It’s not a small point. There is a comment I ran across many years ago, about how Paul traveled the Mediterranean preaching his version of Christianity. In many cities he faced persecution, and in those cities he frequently founded churches. In Athens, however, they listened to Paul politely and discussed his ideas.
And Paul founded no church in Athens.
How often when we attack a person or his position do we strengthen his cause, and undermine our own? And when both sides attack one another, how often are the real victims independent thought and diffuse progress?
This is where scientists and other intellectuals can become religious and fundamentalist. In their zeal to repudiate those who disagree, scientists can become every bit as unreasonable and closed minded as fundamentalists in theological religions.
And when creationists and Darwinists battle each other, in their scientific zeal they foment intellectual abuse. In the donnybrook over minor particulars, they tear away at the grand truths of independent thought, objective inquiry, and intellectual freedom.
And they deny others their right to their own ideas; and so they deny them the right to learn, to grow, and to become larger people. In insisting that the Earth moves, Galileo was insisting that he would not. If his adversaries would not submit, he refused to respectfully listen and discuss, to teach, to educate. Rather, he would hector, he would ridicule, he would attack.
So this pivotal moment in the emergence of humanism demonstrates a regrettable lack of humanity. It’s no small point; scientists and historians overlook the fact that Galileo was also wrong. Granted, Galileo was partly correct, the Earth is not the center of the universe. But he was partly wrong: neither is the Sun.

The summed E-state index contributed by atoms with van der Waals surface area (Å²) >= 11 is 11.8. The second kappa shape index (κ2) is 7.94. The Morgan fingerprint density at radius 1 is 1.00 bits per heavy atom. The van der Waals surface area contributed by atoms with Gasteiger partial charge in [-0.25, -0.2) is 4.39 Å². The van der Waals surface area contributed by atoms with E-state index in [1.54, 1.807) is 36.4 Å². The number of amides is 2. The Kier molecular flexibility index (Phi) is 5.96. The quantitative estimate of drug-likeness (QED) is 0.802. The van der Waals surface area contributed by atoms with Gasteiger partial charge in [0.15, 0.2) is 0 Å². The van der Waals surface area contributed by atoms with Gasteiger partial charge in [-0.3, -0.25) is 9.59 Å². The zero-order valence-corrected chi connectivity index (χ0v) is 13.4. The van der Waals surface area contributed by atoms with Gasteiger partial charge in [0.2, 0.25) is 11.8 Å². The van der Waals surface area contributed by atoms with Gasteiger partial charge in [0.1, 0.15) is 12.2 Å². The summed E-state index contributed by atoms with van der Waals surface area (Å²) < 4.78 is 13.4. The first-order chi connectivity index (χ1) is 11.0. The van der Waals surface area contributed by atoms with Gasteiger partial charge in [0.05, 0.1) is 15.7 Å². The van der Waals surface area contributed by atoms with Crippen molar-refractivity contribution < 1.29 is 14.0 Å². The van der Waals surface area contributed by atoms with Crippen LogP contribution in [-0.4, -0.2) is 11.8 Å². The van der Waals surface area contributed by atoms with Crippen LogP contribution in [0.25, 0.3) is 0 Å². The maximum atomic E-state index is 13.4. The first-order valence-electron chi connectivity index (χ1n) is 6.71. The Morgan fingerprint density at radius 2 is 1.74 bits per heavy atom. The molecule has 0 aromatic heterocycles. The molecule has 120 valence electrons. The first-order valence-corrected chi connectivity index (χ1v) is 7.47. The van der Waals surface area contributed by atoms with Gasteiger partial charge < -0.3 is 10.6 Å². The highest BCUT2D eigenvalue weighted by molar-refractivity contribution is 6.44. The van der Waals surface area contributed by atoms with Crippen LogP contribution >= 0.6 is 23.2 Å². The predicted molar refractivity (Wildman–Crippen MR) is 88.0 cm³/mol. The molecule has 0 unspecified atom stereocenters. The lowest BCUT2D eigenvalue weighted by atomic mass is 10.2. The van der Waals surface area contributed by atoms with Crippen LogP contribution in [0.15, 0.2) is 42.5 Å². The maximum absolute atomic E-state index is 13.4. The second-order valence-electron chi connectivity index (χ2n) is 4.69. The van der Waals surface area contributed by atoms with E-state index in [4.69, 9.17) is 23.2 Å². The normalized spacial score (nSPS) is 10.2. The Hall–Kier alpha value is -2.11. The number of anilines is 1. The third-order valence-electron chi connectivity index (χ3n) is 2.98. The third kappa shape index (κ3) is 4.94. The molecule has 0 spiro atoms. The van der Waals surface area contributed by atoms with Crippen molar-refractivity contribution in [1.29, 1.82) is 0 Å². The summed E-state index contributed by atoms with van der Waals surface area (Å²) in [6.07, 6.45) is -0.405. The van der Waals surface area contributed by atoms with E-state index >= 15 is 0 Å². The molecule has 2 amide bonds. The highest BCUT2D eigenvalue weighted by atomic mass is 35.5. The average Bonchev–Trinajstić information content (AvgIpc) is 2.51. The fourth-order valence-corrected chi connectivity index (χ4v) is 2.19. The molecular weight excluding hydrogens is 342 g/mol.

And neither was Galileo.
When scientists are sure of what they ‘know’, they become as closed-minded as religious fundamentalists. Consider how Darwinism became social Darwinism, how genetics became eugenics and genocide, and how closely allied the two abusive approaches are.
Education does not insure accuracy nor justice. Hitler, Stalin and Mao were well-read, highly intelligent people. But they were highly intelligent people who Knew The Truth, who knew what was best for everyone else. And what was best for everyone else was a fundamentalist conformity to their ideologies. Hitler is notorious for executing over 10M civilians, but Stalin murdered in excess of 40M, and Mao slaughtered more than 70M. They did these things under The Truth, under perversions of Darwinism and genetics and communism, with the support of scientists and thinkers who equally possessed The Truth. It bears remarkable resemblance to what Christians did in the Inquisition, and what ISIS is doing today. When you’re a hammer, the whole world is a nail. Or a game of intellectual Whack-a-Mole.
The fact is, the problem was never geocentrism vs heliocentrism, creationism vs Darwinism, communism vs capitalism, genetics vs culture, Islam or Christianity.
The problem always was, and is, intolerance vs open-mindedness.
Intolerance and intellectual abuse deny people their own minds, their own ideas, and worst of all, their own innate humanity.
Up next: Thomas J. Lupo and Taffy 3
Picture: Galileo Pushes away the Bible, courtesy Wikimedia.org.
Footnotes [ + ]
|1.||↑||See the post on disagreements among conservatives: fundamentalists may insist that they agree, that they trace all of their beliefs back to some fundamental document. They don’t agree. Seat any two fundamentalists – Christian, Islamic, Constitutional, or other – in the same room and have them work through the relevant texts. They won’t agree. If you keep them at it, eventually they may begin accusing each other of apostasy. They just tell themselves that they agree and then ignore any contradicting information.|